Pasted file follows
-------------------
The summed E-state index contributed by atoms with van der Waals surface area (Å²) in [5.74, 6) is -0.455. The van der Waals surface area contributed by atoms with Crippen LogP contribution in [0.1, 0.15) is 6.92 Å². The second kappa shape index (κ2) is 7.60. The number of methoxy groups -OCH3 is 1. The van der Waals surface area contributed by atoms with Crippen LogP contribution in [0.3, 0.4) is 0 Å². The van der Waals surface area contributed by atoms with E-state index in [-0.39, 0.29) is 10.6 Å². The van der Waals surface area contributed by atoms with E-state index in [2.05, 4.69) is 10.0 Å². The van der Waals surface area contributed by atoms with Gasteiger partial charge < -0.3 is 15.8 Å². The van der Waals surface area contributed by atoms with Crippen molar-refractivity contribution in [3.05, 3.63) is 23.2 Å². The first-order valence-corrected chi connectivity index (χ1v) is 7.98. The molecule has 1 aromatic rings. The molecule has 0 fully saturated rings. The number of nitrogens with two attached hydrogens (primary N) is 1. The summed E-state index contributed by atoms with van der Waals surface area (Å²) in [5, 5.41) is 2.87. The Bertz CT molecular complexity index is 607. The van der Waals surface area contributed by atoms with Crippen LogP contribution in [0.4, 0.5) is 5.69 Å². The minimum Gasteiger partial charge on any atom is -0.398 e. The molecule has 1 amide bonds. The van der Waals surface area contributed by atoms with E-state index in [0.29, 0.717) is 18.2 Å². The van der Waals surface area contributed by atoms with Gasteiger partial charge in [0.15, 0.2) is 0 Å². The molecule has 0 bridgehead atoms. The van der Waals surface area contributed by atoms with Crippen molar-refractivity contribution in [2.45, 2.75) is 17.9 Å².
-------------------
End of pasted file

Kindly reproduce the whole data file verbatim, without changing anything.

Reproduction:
The summed E-state index contributed by atoms with van der Waals surface area (Å²) in [5.74, 6) is -0.455. The van der Waals surface area contributed by atoms with Crippen LogP contribution in [0.1, 0.15) is 6.92 Å². The second kappa shape index (κ2) is 7.60. The number of methoxy groups -OCH3 is 1. The van der Waals surface area contributed by atoms with Crippen LogP contribution in [0.3, 0.4) is 0 Å². The van der Waals surface area contributed by atoms with E-state index in [-0.39, 0.29) is 10.6 Å². The van der Waals surface area contributed by atoms with E-state index in [2.05, 4.69) is 10.0 Å². The van der Waals surface area contributed by atoms with Gasteiger partial charge < -0.3 is 15.8 Å². The van der Waals surface area contributed by atoms with Crippen molar-refractivity contribution in [3.05, 3.63) is 23.2 Å². The first-order valence-corrected chi connectivity index (χ1v) is 7.98. The molecule has 1 aromatic rings. The molecule has 0 fully saturated rings. The number of nitrogens with two attached hydrogens (primary N) is 1. The summed E-state index contributed by atoms with van der Waals surface area (Å²) in [5, 5.41) is 2.87. The Bertz CT molecular complexity index is 607. The van der Waals surface area contributed by atoms with Crippen LogP contribution in [0.4, 0.5) is 5.69 Å². The minimum Gasteiger partial charge on any atom is -0.398 e. The molecule has 1 amide bonds. The van der Waals surface area contributed by atoms with E-state index in [0.29, 0.717) is 18.2 Å². The van der Waals surface area contributed by atoms with Gasteiger partial charge in [0.15, 0.2) is 0 Å². The molecule has 0 bridgehead atoms. The van der Waals surface area contributed by atoms with Crippen molar-refractivity contribution in [2.45, 2.75) is 17.9 Å².